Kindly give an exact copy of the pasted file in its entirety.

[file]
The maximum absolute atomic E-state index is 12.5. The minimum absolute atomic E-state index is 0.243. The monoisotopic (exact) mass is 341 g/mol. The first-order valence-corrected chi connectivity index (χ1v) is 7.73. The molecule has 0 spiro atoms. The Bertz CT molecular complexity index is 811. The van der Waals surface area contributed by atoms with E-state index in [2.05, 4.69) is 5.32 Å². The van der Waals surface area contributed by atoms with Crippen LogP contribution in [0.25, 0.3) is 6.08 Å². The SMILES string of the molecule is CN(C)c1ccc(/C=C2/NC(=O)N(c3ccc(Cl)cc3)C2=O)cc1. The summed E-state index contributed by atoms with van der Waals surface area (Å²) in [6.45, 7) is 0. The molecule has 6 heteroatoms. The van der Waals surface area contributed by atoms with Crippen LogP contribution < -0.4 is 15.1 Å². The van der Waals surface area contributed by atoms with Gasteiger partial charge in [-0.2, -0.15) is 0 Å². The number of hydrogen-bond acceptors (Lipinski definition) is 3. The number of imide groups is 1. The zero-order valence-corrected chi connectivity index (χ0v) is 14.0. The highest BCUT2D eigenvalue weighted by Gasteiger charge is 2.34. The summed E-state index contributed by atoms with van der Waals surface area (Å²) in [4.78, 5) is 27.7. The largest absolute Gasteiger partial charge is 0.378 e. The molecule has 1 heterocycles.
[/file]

The maximum absolute atomic E-state index is 12.5. The minimum absolute atomic E-state index is 0.243. The monoisotopic (exact) mass is 341 g/mol. The first-order valence-corrected chi connectivity index (χ1v) is 7.73. The molecule has 0 spiro atoms. The Bertz CT molecular complexity index is 811. The van der Waals surface area contributed by atoms with E-state index in [2.05, 4.69) is 5.32 Å². The van der Waals surface area contributed by atoms with Crippen LogP contribution in [0.25, 0.3) is 6.08 Å². The SMILES string of the molecule is CN(C)c1ccc(/C=C2/NC(=O)N(c3ccc(Cl)cc3)C2=O)cc1. The summed E-state index contributed by atoms with van der Waals surface area (Å²) in [6.45, 7) is 0. The molecule has 6 heteroatoms. The van der Waals surface area contributed by atoms with Crippen LogP contribution < -0.4 is 15.1 Å². The van der Waals surface area contributed by atoms with Gasteiger partial charge in [-0.2, -0.15) is 0 Å². The number of hydrogen-bond acceptors (Lipinski definition) is 3. The number of imide groups is 1. The zero-order valence-corrected chi connectivity index (χ0v) is 14.0. The highest BCUT2D eigenvalue weighted by Gasteiger charge is 2.34. The summed E-state index contributed by atoms with van der Waals surface area (Å²) in [4.78, 5) is 27.7. The largest absolute Gasteiger partial charge is 0.378 e. The molecule has 1 heterocycles.